REVIEW Grim edited by Christine Johnson

edited by Christine Johnson
Harlequin Teen
February 25, 2014

on Goodreads
on Amazon

Inspired by classic fairy tales, but with a dark and sinister twist, Grim contains short stories from some of the best voices in young adult literature today:

Ellen Hopkins
Amanda Hocking
Julie Kagawa
Claudia Gray
Rachel Hawkins
Kimberly Derting
Myra McEntire
Malinda Lo
Sarah Rees-Brennan
Jackson Pearce
Christine Johnson
Jeri Smith Ready
Shaun David Hutchinson
Saundra Mitchell
Sonia Gensler
Tessa Gratton
Jon Skrovan

So, I thought I'd kick of my reunification with my poor, neglected blog with this little gem of a book.  Because I've always ALWAYS loved fairy tales, and this anthology fed right into that. 

As with all anthologies, there were stories I liked and ones I didn't, but overall, I really liked this collection.  The stories I liked best were from Kimberly Derting, Sarah Rees-Brennan, and Rachel Hawkins.

Kimberly Derting's Hansel and Gretal retelling was awesome.  It was set in modern day, and it really worked for me.  I loved the relationship between the siblings, and the unique twist on the "witch".  It dragged the fairy tale into the real world, and turned it on its head.  Loved.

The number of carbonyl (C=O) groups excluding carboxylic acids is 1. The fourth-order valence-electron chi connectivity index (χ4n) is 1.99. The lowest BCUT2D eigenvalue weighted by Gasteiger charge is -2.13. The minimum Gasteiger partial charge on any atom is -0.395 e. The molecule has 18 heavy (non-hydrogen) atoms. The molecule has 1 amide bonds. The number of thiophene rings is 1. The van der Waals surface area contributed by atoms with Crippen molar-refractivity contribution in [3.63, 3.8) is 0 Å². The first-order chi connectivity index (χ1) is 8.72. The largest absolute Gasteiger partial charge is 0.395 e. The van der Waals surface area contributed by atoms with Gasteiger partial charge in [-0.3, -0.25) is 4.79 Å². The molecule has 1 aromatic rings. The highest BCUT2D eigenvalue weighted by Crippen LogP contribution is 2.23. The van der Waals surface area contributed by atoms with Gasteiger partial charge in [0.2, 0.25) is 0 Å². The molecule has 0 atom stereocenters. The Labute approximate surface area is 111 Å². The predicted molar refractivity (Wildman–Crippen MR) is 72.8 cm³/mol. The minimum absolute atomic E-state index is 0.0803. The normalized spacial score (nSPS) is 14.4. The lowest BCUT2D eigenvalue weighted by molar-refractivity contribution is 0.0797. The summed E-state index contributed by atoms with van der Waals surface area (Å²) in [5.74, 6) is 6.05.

Rachel Hawkins wrote a tale about the daughter of a fortune teller who stumbles smack dab into the middle of a mystery.  Honestly, I wish this one wasn't a short story, but a prequel to a series.  I'd love to see more of those characters.

And my absolute favourite story of the bunch was Sarah Rees-Brennan's Beauty and the Chad.  And yes, it's exactly what it sounds like.  It's a retelling of Beauty and the Beast where the beast happens to be a surfer dude named Chad.  I laughed out loud at this one.  Bless you, Sarah Rees-Brennan.  I love how your mind works.

That being said, I did have a few issues with this anthology.  Firstly, I definitely wouldn't recommend it for younger readers.  There were two separate stories in which the main character was raped.  There was one with incest, and one with molestation that I still can't figure out what kind of message it was sending in regards to keeping that quiet.  Having read a huge amount of classic fairy tales, I'm not blind to the fact that these kinds of things are all over the place in those, but it still surprised me a little.  I think the difference between the classics and this anthology, to me at least, is that the old-style fairy tales told about those things in kind of a detached "and then this happened, and then this happened," kind of way, whereas in these stories, these events were experienced through the character themselves.

Overall, though, I really did enjoy this anthology, and I'm looking forward to any future anthologies Harlequin Teen comes out with.

What did you guys think?

Love ya!



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